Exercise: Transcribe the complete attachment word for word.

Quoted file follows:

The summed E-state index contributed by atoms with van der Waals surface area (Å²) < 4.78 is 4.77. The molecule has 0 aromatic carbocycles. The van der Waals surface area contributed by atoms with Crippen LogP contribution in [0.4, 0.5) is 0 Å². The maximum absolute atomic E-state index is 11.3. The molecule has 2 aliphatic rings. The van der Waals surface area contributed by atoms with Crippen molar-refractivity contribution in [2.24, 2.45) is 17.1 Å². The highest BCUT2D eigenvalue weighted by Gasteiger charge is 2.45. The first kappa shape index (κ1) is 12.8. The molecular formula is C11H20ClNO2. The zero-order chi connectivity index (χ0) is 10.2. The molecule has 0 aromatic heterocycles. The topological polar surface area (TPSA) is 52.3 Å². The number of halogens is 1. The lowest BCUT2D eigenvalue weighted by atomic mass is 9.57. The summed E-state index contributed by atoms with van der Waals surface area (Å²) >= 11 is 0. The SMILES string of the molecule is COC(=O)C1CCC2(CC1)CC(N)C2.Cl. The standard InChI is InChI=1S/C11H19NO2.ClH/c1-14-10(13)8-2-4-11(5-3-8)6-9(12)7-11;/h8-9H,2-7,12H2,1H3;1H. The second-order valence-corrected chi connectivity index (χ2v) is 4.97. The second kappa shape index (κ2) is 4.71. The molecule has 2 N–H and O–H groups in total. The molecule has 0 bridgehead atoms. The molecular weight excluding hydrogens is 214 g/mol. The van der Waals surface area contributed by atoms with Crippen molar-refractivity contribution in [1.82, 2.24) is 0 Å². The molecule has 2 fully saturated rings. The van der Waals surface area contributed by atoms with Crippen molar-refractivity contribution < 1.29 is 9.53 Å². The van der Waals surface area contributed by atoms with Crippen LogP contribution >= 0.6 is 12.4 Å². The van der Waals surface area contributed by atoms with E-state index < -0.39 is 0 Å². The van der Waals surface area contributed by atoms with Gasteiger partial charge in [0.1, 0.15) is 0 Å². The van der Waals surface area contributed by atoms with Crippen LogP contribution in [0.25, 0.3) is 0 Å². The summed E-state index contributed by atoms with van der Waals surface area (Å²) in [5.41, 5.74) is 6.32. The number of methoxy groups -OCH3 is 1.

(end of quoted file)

The summed E-state index contributed by atoms with van der Waals surface area (Å²) < 4.78 is 4.77. The molecule has 0 aromatic carbocycles. The van der Waals surface area contributed by atoms with Crippen LogP contribution in [0.4, 0.5) is 0 Å². The maximum absolute atomic E-state index is 11.3. The molecule has 2 aliphatic rings. The van der Waals surface area contributed by atoms with Crippen molar-refractivity contribution in [2.24, 2.45) is 17.1 Å². The highest BCUT2D eigenvalue weighted by Gasteiger charge is 2.45. The first kappa shape index (κ1) is 12.8. The molecular formula is C11H20ClNO2. The zero-order chi connectivity index (χ0) is 10.2. The molecule has 0 aromatic heterocycles. The topological polar surface area (TPSA) is 52.3 Å². The number of halogens is 1. The lowest BCUT2D eigenvalue weighted by atomic mass is 9.57. The summed E-state index contributed by atoms with van der Waals surface area (Å²) >= 11 is 0. The SMILES string of the molecule is COC(=O)C1CCC2(CC1)CC(N)C2.Cl. The standard InChI is InChI=1S/C11H19NO2.ClH/c1-14-10(13)8-2-4-11(5-3-8)6-9(12)7-11;/h8-9H,2-7,12H2,1H3;1H. The second-order valence-corrected chi connectivity index (χ2v) is 4.97. The second kappa shape index (κ2) is 4.71. The molecule has 2 N–H and O–H groups in total. The molecule has 0 bridgehead atoms. The molecular weight excluding hydrogens is 214 g/mol. The van der Waals surface area contributed by atoms with Crippen molar-refractivity contribution in [1.82, 2.24) is 0 Å². The molecule has 2 fully saturated rings. The van der Waals surface area contributed by atoms with Crippen molar-refractivity contribution < 1.29 is 9.53 Å². The van der Waals surface area contributed by atoms with Crippen LogP contribution >= 0.6 is 12.4 Å². The van der Waals surface area contributed by atoms with E-state index < -0.39 is 0 Å². The van der Waals surface area contributed by atoms with Gasteiger partial charge in [0.1, 0.15) is 0 Å². The van der Waals surface area contributed by atoms with Crippen LogP contribution in [0.25, 0.3) is 0 Å². The summed E-state index contributed by atoms with van der Waals surface area (Å²) in [5.41, 5.74) is 6.32. The number of methoxy groups -OCH3 is 1.